Friends and family make up the fabric of our lives.
Update on my felt-making project
My friend Olga recently returned from visiting family in Chile and kindly brought back a present for me of some beautiful carded wool in brilliant colours. I decided I must make a vest-type jacket for her as a thank you. I did some practice panels, and eventually a panel which will be cut into two for the actual jacket. I still need to do more panels in order to complete the vest. One panel I made was a complete disaster as I didn’t use sufficient material and it turned out covered in holes. Perhaps there will be a use for it in a later project. Ken took some film of me doing the felting with the idea in mind of eventually making a short film of the process. He produced what I thought was a nice title showing some of the coloured wool. There’s a lot of perfecting on my part before a film could be made but there’s a challenge on the horizon.
A couple of weeks ago I decided to look through all my cookery books with the idea of discarding those not used. Goodness what a collection and what memories were contained within those pages. I spent an enjoyable couple of hours recalling successes and failures. My most used book is one given to me as a wedding gift by my Aunt Helen. It has lost the cover and the index is stabled together at the back but it’s still the book I pull out first for an old time favourite. Another of my well used cookery books is one I bought when I first came to Australia in 1976 and is The Rodale Cookbook from Fitness House, Pennsylvania, USA. One of the recipes I’m confident you will enjoy and which I always have in the cupboard is
Almond Crunch Cereal
Preheat oven to 225F/110C
3 cups uncooked rolled oats (not quick oats)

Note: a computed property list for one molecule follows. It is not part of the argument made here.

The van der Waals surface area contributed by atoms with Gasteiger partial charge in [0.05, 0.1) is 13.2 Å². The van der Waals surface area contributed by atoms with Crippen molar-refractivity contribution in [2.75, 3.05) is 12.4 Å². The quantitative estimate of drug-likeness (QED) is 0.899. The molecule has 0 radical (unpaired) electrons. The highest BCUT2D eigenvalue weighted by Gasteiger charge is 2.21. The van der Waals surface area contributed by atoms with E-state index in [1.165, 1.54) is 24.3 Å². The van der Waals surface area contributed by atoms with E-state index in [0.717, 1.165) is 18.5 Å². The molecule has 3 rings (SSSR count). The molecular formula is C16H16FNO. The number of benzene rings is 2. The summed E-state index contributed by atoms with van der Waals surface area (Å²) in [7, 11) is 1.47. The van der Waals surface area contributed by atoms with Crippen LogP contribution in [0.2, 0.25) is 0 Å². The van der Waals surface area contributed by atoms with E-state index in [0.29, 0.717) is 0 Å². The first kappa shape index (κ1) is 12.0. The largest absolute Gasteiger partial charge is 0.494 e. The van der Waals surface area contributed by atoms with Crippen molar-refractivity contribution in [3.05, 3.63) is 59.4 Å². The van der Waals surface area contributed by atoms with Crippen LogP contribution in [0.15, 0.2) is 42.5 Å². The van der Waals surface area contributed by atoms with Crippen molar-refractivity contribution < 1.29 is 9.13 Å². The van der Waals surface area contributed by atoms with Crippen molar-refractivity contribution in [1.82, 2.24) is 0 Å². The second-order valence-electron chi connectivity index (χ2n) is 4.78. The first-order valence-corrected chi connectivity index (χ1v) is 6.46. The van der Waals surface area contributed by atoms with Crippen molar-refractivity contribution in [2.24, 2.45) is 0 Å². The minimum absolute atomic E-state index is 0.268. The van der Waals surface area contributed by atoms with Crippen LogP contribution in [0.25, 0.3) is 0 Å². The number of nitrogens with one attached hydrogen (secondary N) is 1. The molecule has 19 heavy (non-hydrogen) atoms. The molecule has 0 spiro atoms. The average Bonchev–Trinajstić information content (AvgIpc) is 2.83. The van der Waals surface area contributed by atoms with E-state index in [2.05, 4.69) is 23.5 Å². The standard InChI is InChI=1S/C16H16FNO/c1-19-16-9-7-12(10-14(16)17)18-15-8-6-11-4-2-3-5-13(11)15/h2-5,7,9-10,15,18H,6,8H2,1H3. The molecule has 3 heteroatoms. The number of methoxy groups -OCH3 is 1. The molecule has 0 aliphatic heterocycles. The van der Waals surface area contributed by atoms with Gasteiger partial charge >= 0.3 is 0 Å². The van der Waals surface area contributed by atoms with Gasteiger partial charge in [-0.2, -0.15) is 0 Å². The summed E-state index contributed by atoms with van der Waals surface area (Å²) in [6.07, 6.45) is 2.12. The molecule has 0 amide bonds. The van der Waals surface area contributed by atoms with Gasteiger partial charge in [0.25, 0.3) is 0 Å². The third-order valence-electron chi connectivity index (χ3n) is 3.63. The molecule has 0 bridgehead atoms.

1½ cups dry coconut shreds, unsweetened
½ cup wheat germ or soy grits
1 cup sunflower seeds
¼ cup sesame seeds
½ cup honey
¼ cup oil
½ cup cold water
1 cup slivered almonds
½ cup raisins (optional)
Combine oats, coconut, wheat germ or soy grits, sunflower seeds and sesame seeds. Toss ingredients together thoroughly.
Combine honey and oil. Add the cold water, a little at a time, mixing until crumbly.
Pour mixture into a large, heavy, shallow baking pan which has been lightly brushed with oil. Spread mixture evenly to edges of pan.
Place on middle rack of preheated oven and bake for 1½ hours, stirring every 15 minutes. Add almonds and bake for a further ½ hour. Mixture should be dry and light brown in colour and feel crisp to the touch.
Turn oven off and allow cereal to cool in oven. If raisins are to be added to cereal, do so at this point. Remove cereal from oven, cool and put in a tightly covered container. Store in a cool dry place. Yield 8 cups.
A recipe from my book: What to eat if you don’t have meat
1 medium tin red kidney beans
1 clove garlic crushed
4 medium carrots
2 cooking apples
2 medium onions
3 large potatoes
2 tsp Madras curry powder (or your own mix)
1 tsp yeast extract
Fry onion and garlic gently in oil then add sliced apple and continue cooking until pulped. Add sliced mushrooms and carrots together with curry powder, stock and yeast extract. Cut potatoes into small chunks and add to curry. Bring to the boil then reduce heat and simmer very gently for half an hour. Add kidney beans and continue cooking for a further 20 minutes.
It’s well worth making up a double quantity of this recipe and freezing because it will be a firm favourite with everyone.
Well once again I’ve come to the end of the blog but will sign off with a quote:
LIFE IS LIKE A CAMERA
- FOCUS ON WHAT IS IMPORTANT
- CAPTURE THE GOOD TIMES
- DEVELOP FROM THE NEGATIVES
- IF THINGS DON’T WORK OUT, TAKE ANOTHER SHOT